Article

Nutrient intake, digestibility and rumen fermentation characteristics of sheep fed on selected forage sweet potato cultivars

DOI: 10.1080/00128325.2016.1164978
Author(s): R. IrunguKenya Agricultural and Livestock Research Organization, Kenya, P.K. MigwiEgerton University, Kenya, J.N. KariukiKenya Agricultural and Livestock Research Organization, Kenya, A.Y. GuliyeEgerton University, Njoro, Kenya

Abstract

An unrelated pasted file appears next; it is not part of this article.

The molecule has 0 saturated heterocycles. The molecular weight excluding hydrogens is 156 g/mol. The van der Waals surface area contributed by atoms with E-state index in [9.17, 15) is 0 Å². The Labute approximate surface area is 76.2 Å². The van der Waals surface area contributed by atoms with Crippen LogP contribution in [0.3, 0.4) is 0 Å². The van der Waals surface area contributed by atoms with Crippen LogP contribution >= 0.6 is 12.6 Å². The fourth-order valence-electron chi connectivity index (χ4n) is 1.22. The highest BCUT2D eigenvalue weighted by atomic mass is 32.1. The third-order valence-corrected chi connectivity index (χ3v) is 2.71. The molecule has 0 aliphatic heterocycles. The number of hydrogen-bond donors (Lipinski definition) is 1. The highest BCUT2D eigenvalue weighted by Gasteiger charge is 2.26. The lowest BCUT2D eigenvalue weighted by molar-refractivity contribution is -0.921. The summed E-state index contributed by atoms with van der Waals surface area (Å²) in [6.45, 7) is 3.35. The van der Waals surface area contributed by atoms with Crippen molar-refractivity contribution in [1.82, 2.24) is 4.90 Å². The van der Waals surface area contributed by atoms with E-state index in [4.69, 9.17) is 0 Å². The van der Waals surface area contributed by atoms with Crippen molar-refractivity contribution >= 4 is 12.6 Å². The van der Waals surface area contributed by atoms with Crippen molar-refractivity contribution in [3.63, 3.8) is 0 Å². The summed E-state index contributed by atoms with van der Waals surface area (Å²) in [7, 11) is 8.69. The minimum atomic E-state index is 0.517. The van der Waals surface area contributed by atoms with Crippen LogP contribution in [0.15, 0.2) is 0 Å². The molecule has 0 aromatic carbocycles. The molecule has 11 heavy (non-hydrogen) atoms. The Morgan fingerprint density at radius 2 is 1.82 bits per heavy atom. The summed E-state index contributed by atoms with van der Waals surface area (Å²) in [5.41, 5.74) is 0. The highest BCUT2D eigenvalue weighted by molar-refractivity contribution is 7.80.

Selected forage sweet potato cultivars (Ipomoea batatas Lam) have superior forage characteristics, have high rates of regeneration after harvest, are able to smother weeds and can tolerate diseases and moisture stress. However, little information is documented on their feeding value. The study objective was to determine nutrient intake, digestibility and rumen fermentation characteristics of sheep fed on four selected forage sweet potato cultivars (K158, Marooko, Mugande and Wagabolige). Cultivars did not influence intake of dry matter (DM) (93.8–98.1), organic matter (OM) (82.0–85.6), neutral detergent fibre (NDF) (37.6–38.8 g/kg W0.75) and metabolizable energy (0.94–0.99 MJ/kg W0.75); digestibility of DM (740.3–744.1) and OM (747.0–751.7 g/kg DM) and intake of digestible DM (69.8–72.6) and OM (61.3–64.4 g per kg W0.75); rumen pH (6.80–6.86), molar percentages of acetate (68.34–69.59), propionate (21.35–22.58), butyrate (7.43–7.57) and acetate to propionate ratio (3.03–3.20). Cultivars influenced intake of crude protein (CP) (10.7–16.9) and acid detergent fibre (ADF) (25.9–28.5 g/kg W0.75). Digestibility of CP (655.7–821.1), NDF (594.1–712.8) and ADF (477.0–483.7 g/kg DM); intake of digestible CP (7.0–13.9) and NDF (22.4–27.7 g per kg W0.75) were also influenced by cultivar. CP and NDF digestibility differed among all four cultivars with Morooko and K158 having the highest CP and NDF digestibility, respectively. Sheep fed on K158 and Wagabolige ingested similar quantities of digestible CP (11.6–11.8 g per kg W0.75), which was lower than in Marooko (13.9 g per kg W0.75). The four cultivars provided superior feeds to sheep which classify them as high quality forages. Hence they have the potential to improve livestock production in Kenya.

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